HAMISH MACKIE ( b.1973)
Interview by Kerry Betsworth
Photography on site at the foundry in Oxfordshire by Dan Stevens
“Sorry, can I call you back I’ve got a tractor just arrived who’s delivering a horse”. It turns out later that this is one of his spectacular, bronze sculptures of an Andalucian Stallion which is going off to be placed at Stowe House. When he calls me back, we clear up the confusion – no not a real live horse - and laugh about how every artist needs a tractor. The quick-speaking, energetic and affable Mackie then begins to shares his thoughts on taking part in GOOD NATURE.
Hamish Mackie is an artist who doesn’t skate on top of nature, he is deeply rooted in it, experiencing and in contact with it on a daily basis. He grew up on a farm in Cornwall and has the practical knowledge of what it is to be part of and survive in nature. He tells me of early memories of a cockerel’s death where he became mesmerised by the anatomy of the bird, and was moved to sculpt it at school. He tells too the tale of a calf with a twisted gut that his father gave him responsibility to care for and rehabilitate. The 12 year old Mackie remembers fondly how the calf would follow him all over the farm, even up to the top of the hay stacks – ‘besties’ he says.
Later, his fascination with wildlife grew and became the major influence for his work as sculptor. Since 1998 he has travelled widely to observe, draw and sculpt wildlife in some of the world’s most remote landscapes. He lists Africa, Australia and Antartica as continents he visits to observe a vast array of wildlife. He is a 21st century explorer with an aim to capture a moment of a wild creature’s existence in its own environment.
This is something Mackie considers himself lucky to be able to do. Artists in the past would have to go to the zoo but now he can observe animals in the raw, living and responding to the natural world around them. He sees the landscapes as fundamental to how an animal exists and survives. Both co-exist and when it is correct “Nature is nature” he states “It is neither good nor bad, it just is”. The essence of his work is capturing this honest, if fleeting, moment.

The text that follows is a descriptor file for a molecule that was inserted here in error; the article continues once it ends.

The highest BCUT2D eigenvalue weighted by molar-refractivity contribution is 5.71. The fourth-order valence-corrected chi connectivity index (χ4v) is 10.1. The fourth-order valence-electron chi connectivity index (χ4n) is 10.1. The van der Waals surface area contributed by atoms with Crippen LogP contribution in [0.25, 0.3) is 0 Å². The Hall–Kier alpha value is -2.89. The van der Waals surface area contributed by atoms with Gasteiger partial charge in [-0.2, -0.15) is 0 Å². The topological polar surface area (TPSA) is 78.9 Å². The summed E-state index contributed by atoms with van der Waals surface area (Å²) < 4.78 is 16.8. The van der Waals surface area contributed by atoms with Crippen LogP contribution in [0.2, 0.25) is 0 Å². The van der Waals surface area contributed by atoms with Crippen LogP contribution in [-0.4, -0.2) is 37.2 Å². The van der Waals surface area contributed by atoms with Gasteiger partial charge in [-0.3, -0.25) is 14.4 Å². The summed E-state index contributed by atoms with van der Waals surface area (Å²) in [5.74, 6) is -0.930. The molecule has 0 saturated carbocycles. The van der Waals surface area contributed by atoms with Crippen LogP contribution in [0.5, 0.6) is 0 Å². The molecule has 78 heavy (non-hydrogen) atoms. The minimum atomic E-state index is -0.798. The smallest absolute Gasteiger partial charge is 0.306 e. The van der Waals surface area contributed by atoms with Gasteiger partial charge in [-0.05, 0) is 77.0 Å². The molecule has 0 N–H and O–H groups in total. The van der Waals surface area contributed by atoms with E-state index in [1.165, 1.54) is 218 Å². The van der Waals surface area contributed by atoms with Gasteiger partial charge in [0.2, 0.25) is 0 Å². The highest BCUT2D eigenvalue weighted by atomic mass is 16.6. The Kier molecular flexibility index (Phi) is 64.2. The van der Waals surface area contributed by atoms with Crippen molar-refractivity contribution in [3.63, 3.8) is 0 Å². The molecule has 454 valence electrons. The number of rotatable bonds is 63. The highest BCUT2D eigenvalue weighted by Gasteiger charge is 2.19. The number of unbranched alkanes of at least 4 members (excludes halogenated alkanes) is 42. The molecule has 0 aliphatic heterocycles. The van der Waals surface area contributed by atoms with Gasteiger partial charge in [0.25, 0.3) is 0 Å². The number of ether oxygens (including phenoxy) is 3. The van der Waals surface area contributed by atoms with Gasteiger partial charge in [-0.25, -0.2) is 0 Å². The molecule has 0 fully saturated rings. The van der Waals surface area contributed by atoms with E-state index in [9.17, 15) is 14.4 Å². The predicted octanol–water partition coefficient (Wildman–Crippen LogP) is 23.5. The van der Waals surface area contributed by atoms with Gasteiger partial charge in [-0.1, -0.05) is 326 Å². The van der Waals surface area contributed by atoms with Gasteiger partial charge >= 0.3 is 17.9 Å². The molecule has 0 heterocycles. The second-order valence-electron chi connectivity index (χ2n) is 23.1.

He is not apologetic in that he believes there is a need to conserve the wildlife and natural kingdoms. He talks about his long and deep interest in the elephants he has observed in Liuwa, Africa. He comments that huge strides have been made in environmental practice from the days when he first travelled there over 20 years ago. Then they were unreconstructed cattle farms, driven by commerce. Now those farms have become environmentally focused, empowered to conserve and protect. TUSK is an organization that he has always supported, driven by his experiences and observations of human and wildlife in conflict there.
The natural world outside our shores may seem spectacular with its powerful tigers, lions and rhinos but he comments that there are wonders close to home too. We talk of his recent trip to the Isle of Ulver, where he took time to study deer.
His piece for GOOD NATURE is a pair of boxing hares. For him, hares are an enduring and much loved image of the English landscape and one that is as important to him as the elephants in Lowea.
He tells me that he regularly re-visits the subject, attracted by their dynamism and athletic shapes. “I use my interpretations of hares as a benchmark for my artistic development and technical scope”. This piece has provided him with an opportunity to ‘take bronze casting to its structural limits’. The light-footed hares are mid-kick with limbs only contacted in two places.
I ask him if the he thinks artists have a role in bringing nature to our attention and highlighting its shifting affects. “Yes” he simply states. Artists have long taken inspiration from nature and the natural world and without it there wouldn’t be a channel through which to create. He feels they have a duty of care to reveal its beauty and fragility. In doing so the next generation too can find inspiration - “It would be criminal to let it go on our watch” he says.
He does though hold out some hope for the future and thinks that the human race is slowly waking up to the realities and consequences of preserving nature. For him, the demands of his studio and the making of work in the foundry have meant that he cherishes his time in the wild all the more. In his view there’s too much rushing today and it can mean we miss out on what’s going on in the environment. Humans need to get back to the place they originated and take stock.